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It is quite difficult to construct circuits of spiking neurons that can carry out complex computational tasks. On the other hand even randomly connected circuits of spiking neurons can in principle be used for complex computational tasks such as timewarp invariant speech recognition. This is possible because such circuits have an inherent tendency to integrate incoming information in such a way that simple linear readouts can be trained to transform the current circuit activity into the target output for a very large number of computational tasks. Consequently we propose to analyze circuits of spiking neurons in terms of their roles as analog fading memory and nonlinear kernels, rather than as implementations of specific computational operations and algorithms. This article is a sequel to [31], and contains new results about the performance of generic neural microcircuit models for the recognition of speech that is subject to linear
1998], The Π3theory of the computably enumerable Turing degrees is undecidable
 Trans. Amer. Math. Soc
, 1998
"... Abstract. We show the undecidability of the Π3theory of the partial order of computably enumerable Turing degrees. Recursively enumerable (henceforth called computably enumerable) sets arise naturally in many areas of mathematics, for instance in the study of elementary theories, as solution sets o ..."
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Cited by 7 (2 self)
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Abstract. We show the undecidability of the Π3theory of the partial order of computably enumerable Turing degrees. Recursively enumerable (henceforth called computably enumerable) sets arise naturally in many areas of mathematics, for instance in the study of elementary theories, as solution sets of polynomials or as the word problems of finitely generated subgroups of finitely presented groups. Putting the computably enumerable sets
On the Turing degrees of weakly computable real numbers
 Journal of Logic and Computation
, 1986
"... The Turing degree of a real number x is defined as the Turing degree of its binary expansion. This definition is quite natural and robust. In this paper we discuss some basic degree properties of semicomputable and weakly computable real numbers introduced by Weihrauch and Zheng [19]. Among others ..."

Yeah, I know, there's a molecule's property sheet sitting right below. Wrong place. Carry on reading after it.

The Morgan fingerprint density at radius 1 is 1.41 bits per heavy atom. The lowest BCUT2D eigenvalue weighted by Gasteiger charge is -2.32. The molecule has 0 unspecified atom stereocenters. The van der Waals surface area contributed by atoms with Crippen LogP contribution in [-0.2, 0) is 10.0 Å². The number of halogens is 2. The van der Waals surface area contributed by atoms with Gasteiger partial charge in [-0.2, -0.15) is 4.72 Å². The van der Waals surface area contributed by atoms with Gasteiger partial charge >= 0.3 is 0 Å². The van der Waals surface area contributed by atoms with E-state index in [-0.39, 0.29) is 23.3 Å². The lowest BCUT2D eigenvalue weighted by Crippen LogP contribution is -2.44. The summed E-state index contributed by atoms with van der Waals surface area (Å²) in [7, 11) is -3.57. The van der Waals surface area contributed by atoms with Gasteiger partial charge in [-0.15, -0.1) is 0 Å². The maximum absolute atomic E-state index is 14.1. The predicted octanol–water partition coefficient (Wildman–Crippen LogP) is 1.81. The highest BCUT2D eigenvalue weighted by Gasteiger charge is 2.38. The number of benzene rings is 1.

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Cited by 6 (3 self)
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The Turing degree of a real number x is defined as the Turing degree of its binary expansion. This definition is quite natural and robust. In this paper we discuss some basic degree properties of semicomputable and weakly computable real numbers introduced by Weihrauch and Zheng [19]. Among others we show that, there are two real numbers of c.e. binary expansions such that their difference does not have an ω.c.e. Turing degree. 1
Embedding Lattices with Top Preserved Below NonGL2 Degrees
, 1997
"... this paper, we answer this question by showing that every recursively presented lattice can be embedded into D (0 ..."
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Cited by 5 (1 self)
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this paper, we answer this question by showing that every recursively presented lattice can be embedded into D (0
Decidability Of The TwoQuantifier Theory Of The Recursively Enumerable Weak TruthTable Degrees And Other Distributive Upper SemiLattices
 Journal of Symbolic Logic
, 1996
"... . We give a decision procedure for the 89theory of the weak truthtable (wtt) degrees of the recursively enumerable sets. The key to this decision procedure is a characterization of the finite lattices which can be embedded into the r.e. wttdegrees by a map which preserves the least and greatest e ..."
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Cited by 4 (0 self)
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. We give a decision procedure for the 89theory of the weak truthtable (wtt) degrees of the recursively enumerable sets. The key to this decision procedure is a characterization of the finite lattices which can be embedded into the r.e. wttdegrees by a map which preserves the least and greatest elements: A finite lattice has such an embedding if and only if it is distributive and the ideal generated by its cappable elements and the filter generated by its cuppable elements are disjoint. We formulate general criteria that allow one to conclude that a distributive upper semilattice has a decidable twoquantifier theory. These criteria are applied not only to the weak truthtable degrees of the recursively enumerable sets but also to various substructures of the polynomial manyone (pm) degrees of the recursive sets. These applications to the pm degrees require no new complexitytheoretic results. The fact that the pmdegrees of the recursive sets have a decidable twoquantifier theor...